Yale School of Medicine Associate Professor of Urology Michael Leapman, MD, MHS, and coauthors estimated the environmental impacts of prostate MRI and prostate biopsy.
A Yale-led study examined the potential environmental benefits of more carefully selecting patients for prostate biopsy in a way that can also spare low-yield and potentially harmful procedures.
Yale School of Medicine Associate Professor of Urology Michael Leapman, MD, MHS, and coauthors across seven other US institutions estimated the environmental impacts of prostate magnetic resonance imaging [MRI] and prostate biopsy, procedures that are part of the diagnostic process for patients with known or suspected prostate cancer. Overall, they estimate that performing both an MRI and biopsy is similar to going on a “round-trip flight from London to Paris,” in terms of energy used, staff travel, and supply production. Their research, using cradle-to-grave life cycle assessment methodology, was published in the January issue of the journal European Urology.
Study investigators say the overarching message is that sustainability efforts should be aligned with patient interests and evidence-based care. “We continue to see many medical and diagnostic procedures being used more often than recommended by clinical guidelines - increasing health care costs and in some cases, directly harming patients,” says Leapman. “A dimension that has been less well studied is the environmental impact of care that is already considered low-value or unnecessary. In this analysis, we estimate the carbon footprint of a prostate biopsy, then extrapolate the potential environmental benefits of adopting various evidence-based approaches,” continues Leapman, who specializes in the treatment of patients with prostate and genitourinary cancers and serves as clinical leader of the Prostate & Urologic Cancers Program at Yale Cancer Center and Smilow Cancer Hospital.
Prostate biopsy is commonly performed across the world as the main diagnostic test for prostate cancer. Each year, approximately 1 million prostate biopsies are performed in the U.S. alone, yet more than half of patients who are being evaluated for an elevated prostate-specific antigen [PSA] are found to not have prostate cancer.
It has been well documented the health care industry is a major source of pollution, worldwide. But to date, no tangible figures existed of the environmental impact of the prostate biopsy and/or MRI. Leapman and his co-researchers, therefore, focused on these “overused” early-detection practices.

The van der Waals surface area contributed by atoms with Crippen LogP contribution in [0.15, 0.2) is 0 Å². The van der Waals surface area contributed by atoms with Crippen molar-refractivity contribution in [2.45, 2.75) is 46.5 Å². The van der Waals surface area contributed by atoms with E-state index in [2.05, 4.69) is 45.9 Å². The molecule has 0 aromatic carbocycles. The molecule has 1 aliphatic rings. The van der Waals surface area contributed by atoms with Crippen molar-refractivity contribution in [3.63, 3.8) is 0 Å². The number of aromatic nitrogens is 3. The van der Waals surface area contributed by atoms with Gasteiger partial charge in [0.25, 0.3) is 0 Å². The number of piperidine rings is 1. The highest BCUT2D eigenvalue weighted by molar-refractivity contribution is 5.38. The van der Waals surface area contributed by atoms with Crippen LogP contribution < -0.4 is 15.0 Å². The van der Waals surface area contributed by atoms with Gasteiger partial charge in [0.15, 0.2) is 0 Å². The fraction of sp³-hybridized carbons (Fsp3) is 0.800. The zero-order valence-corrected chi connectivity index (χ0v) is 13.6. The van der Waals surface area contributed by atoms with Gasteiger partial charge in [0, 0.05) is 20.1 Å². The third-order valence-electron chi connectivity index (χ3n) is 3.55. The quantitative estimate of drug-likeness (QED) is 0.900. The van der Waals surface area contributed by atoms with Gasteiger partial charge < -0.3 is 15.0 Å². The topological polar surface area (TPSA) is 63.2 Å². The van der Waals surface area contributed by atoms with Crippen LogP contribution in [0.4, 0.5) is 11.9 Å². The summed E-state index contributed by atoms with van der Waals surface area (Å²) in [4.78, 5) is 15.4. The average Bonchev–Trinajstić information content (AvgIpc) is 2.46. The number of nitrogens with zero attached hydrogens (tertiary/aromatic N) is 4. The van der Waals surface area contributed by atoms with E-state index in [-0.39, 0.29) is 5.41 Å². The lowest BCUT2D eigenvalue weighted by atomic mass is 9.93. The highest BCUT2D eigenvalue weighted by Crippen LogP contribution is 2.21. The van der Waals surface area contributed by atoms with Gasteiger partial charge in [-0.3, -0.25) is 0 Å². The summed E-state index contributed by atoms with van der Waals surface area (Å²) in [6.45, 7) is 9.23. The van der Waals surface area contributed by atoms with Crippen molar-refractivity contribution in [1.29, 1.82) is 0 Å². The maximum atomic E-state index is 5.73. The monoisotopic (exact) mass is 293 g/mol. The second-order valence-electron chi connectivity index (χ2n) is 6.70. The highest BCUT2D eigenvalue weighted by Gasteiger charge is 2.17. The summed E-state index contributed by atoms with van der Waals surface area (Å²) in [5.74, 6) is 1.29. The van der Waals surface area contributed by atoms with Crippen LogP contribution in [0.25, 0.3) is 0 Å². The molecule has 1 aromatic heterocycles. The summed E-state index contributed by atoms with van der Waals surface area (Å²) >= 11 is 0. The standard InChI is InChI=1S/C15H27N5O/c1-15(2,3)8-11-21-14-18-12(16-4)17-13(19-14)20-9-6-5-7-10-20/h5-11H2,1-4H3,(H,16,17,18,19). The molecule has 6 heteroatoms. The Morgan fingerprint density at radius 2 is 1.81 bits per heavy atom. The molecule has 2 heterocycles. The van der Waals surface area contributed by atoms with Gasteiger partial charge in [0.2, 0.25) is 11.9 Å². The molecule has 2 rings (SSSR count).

Study authors not only tried to show the impact of the procedures, but also calculated the potential impacts if different strategies were applied. Based on their measurements, it was estimated that performing 100,000 fewer biopsies would avoid 8.1 million kilograms of carbon dioxide emissions [the equivalent of 1.1 million gallons of gasoline burned]. If prostate MRI were used more in selecting patients who undergo a prostate biopsy—an approach used in other countries and supported by several clinical studies—1.4 million kilograms of carbon dioxide equivalent emissions could be reduced per 100,000 patients [the equivalent of 184,920 gallons of gasoline consumed].
Leapman and his team hope numbers such as this will help patients and physicians be aware of the connection between potential environmental benefits and evidence-based care. “We are already cognizant of the physical, emotional, and economic consequences of over-diagnosing and over-treating prostate cancer,” says Leapman. “We hope this work adds depth to the discussion by providing concrete estimates of health care pollution and environmental impact also incurred through these procedures.” Leapman stresses the most important takeaway is that well-studied strategies can both help select patients more carefully for invasive diagnostic procedures and have a positive environmental benefit.